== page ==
Last Thursday's Night's CPB 8 Meeting On Kahn Memorial, Is Meaningful Dialogue Possible - Not Without Real Input From Roosevelt Island Community?
Image from Mother Jones
What to make of Community Planning Board 8 Park's committee meeting last Thursday night on the future of the Kahn/FDR memorial at Southpoint Park Roosevelt Island? The only thing I am sure about is that emotions are extremely raw on this issue and that the opposing parties are speaking different languages to each other so effective communication is absent.
To me, it seemed that the Committee Chairperson's primary role, at least as expressed during the meeting, was limited to calling for dialogue between the supporters of the Kahn Memorial (they call it the Kahn design of the FDR memorial) and local Roosevelt Island residents who oppose this particular design and support a real neighborhood waterfront park for all park constituent users and residents to be able to enjoy. However, this call for dialogue by the Chairperson demonstrates a critical lack of understanding the real issue in this dispute which is a fundamental lack of respect for and responsiveness to the needs, desires and wishes of the local community, in this case Roosevelt Island, from the supporters of the Kahn memorial.
It is impossible to have a dialogue when the Kahn supporters say that even if the majority of Southpoint Park users and Roosevelt Island residents oppose the memorial it will not matter. They will still try and go forward with the memorial because they claim to have the raw New York State political power to do so. How they have such power is pretty amazing considering that they have failed for over 35 years to raise the necessary private sector funds to stick this thing on Roosevelt Island and are now trying to suck the public taxpayers dry to the tune of $20 million.
So what is the point of a dialogue if there is no expectation of compromise or, even better, finding an alternative to the Kahn design? A real dialogue would be wonderful but it must be premised on the fundamental understanding that the wishes of Roosevelt Island residents and those who actually use, or will use the Park, have a real determining say in the ultimate outcome of Southpoint Park's development! If the Chairperson truly understood the issues in this controversy and wished to support the wishes of the Roosevelt Island community, she should support Roosevelt Island community decision making not some mushy, hand holding dialogue with no consequence at the conclusion of the dialogue.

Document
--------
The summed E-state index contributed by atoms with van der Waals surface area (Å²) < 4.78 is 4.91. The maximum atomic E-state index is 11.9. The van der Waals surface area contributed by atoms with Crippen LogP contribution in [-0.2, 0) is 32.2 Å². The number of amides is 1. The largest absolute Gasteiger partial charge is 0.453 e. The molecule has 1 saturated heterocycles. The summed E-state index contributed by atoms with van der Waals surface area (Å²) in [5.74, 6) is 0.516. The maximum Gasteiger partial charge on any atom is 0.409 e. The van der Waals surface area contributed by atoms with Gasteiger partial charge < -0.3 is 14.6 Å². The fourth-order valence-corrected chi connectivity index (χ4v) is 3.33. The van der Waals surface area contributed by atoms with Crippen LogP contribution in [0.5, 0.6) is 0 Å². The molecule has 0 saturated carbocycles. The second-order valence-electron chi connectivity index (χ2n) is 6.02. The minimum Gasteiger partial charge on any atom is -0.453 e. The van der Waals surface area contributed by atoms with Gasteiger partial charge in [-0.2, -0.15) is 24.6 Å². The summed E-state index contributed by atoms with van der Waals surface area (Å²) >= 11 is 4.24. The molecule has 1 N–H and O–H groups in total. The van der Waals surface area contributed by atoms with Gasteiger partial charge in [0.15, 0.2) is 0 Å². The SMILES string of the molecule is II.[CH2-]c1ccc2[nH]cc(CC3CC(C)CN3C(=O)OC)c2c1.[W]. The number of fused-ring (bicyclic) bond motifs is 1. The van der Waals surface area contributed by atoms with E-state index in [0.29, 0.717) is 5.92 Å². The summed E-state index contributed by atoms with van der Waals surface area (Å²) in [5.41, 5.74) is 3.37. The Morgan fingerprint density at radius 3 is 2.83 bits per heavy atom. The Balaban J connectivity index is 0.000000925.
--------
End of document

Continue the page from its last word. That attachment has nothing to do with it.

Some have labeled opposition to the Kahn memorial as an example of NIMBYitis. I don't think it is because we desperately want a real waterfront park to accompany this spectacular one-of-a-kind location on Roosevelt Island but just not the Kahn memorial which ruins it. No other Park or neighborhood in New York City would want it either. Ask the Governor's Island folks or those supporting the creation of the Midtown East Park above the FDR drive next to the United Nations. Not a chance!
Roosevelt Island is a residential neighborhood, not a site dedicated for memorials as is the National Mall in Washington D.C. Southpoint Park is a small 13 acre neighborhood open space which will one day be a modest sized waterfront park, not the 843 acre Central Park or 585 acre Prospect Park. Taking 3 acres of green space away from Southpoint Park and filling it with the concrete and granite infused Kahn memorial does violence to the park, particularly with the now sought obscene $20 million taxpayer subsidy, not to mention the environmental damage caused by the removal of green space.
To supporters of the Kahn memorial, Southpoint Park is not a neighborhood park but a venue for all of the world to glimpse the work of a famous architect who died more than 30 years ago. For us who live on Roosevelt Island, Southpoint Park is not a place for a dated relic of the 1970's, but a place where we can throw a ball around, watch an outdoor movie or concert, fly a kite or just sit there and enjoy the spectacular New York City views. For those who don't live on Roosevelt Island but enjoy their own small neighborhood parks I ask you how would you feel if your park was to be changed for the enjoyment of those who will rarely visit and you had nothing to say about it. How would the residents of Williamsburg/Greenpoint feel if they had no say in the re-development of McCarren Park and the East River State Park or Long Island City residents for Gantry State Park and DUMBO residents for Brooklyn Bridge Park.How about placing a 3 acre memorial in the middle of Central Park's Great Lawn or Prospect Park's Long Meadow? I bet you wouldn't like it - Roosevelt Island doesn't like it either! This is not over!